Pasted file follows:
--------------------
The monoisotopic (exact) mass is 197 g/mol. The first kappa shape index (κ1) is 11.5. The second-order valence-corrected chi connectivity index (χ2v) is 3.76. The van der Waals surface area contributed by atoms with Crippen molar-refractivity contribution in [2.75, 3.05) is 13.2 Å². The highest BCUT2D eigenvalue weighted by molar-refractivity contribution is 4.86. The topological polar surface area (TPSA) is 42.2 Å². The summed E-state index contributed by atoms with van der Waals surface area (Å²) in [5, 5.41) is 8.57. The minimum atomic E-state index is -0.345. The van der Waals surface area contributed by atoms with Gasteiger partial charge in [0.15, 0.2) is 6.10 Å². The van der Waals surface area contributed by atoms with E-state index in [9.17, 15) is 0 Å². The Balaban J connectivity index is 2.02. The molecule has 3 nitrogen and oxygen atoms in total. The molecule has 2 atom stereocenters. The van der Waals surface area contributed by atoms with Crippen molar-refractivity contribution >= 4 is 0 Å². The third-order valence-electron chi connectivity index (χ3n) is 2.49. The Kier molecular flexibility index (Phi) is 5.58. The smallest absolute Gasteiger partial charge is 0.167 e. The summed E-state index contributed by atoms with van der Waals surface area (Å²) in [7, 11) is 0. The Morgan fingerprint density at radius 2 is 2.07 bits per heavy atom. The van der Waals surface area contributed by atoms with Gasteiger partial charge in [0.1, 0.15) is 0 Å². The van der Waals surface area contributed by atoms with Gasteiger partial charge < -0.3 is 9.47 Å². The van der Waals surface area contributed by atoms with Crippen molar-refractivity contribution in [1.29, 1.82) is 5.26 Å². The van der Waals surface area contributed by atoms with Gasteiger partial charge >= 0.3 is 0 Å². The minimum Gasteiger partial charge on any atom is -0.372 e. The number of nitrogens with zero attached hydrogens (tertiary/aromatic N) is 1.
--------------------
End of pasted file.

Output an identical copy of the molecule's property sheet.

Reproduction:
The monoisotopic (exact) mass is 197 g/mol. The first kappa shape index (κ1) is 11.5. The second-order valence-corrected chi connectivity index (χ2v) is 3.76. The van der Waals surface area contributed by atoms with Crippen molar-refractivity contribution in [2.75, 3.05) is 13.2 Å². The highest BCUT2D eigenvalue weighted by molar-refractivity contribution is 4.86. The topological polar surface area (TPSA) is 42.2 Å². The summed E-state index contributed by atoms with van der Waals surface area (Å²) in [5, 5.41) is 8.57. The minimum atomic E-state index is -0.345. The van der Waals surface area contributed by atoms with Gasteiger partial charge in [0.15, 0.2) is 6.10 Å². The van der Waals surface area contributed by atoms with E-state index in [9.17, 15) is 0 Å². The Balaban J connectivity index is 2.02. The molecule has 3 nitrogen and oxygen atoms in total. The molecule has 2 atom stereocenters. The van der Waals surface area contributed by atoms with Crippen molar-refractivity contribution >= 4 is 0 Å². The third-order valence-electron chi connectivity index (χ3n) is 2.49. The Kier molecular flexibility index (Phi) is 5.58. The smallest absolute Gasteiger partial charge is 0.167 e. The summed E-state index contributed by atoms with van der Waals surface area (Å²) in [7, 11) is 0. The Morgan fingerprint density at radius 2 is 2.07 bits per heavy atom. The van der Waals surface area contributed by atoms with Gasteiger partial charge in [0.1, 0.15) is 0 Å². The van der Waals surface area contributed by atoms with Gasteiger partial charge < -0.3 is 9.47 Å². The van der Waals surface area contributed by atoms with Crippen molar-refractivity contribution in [1.29, 1.82) is 5.26 Å². The van der Waals surface area contributed by atoms with Gasteiger partial charge >= 0.3 is 0 Å². The minimum Gasteiger partial charge on any atom is -0.372 e. The number of nitrogens with zero attached hydrogens (tertiary/aromatic N) is 1.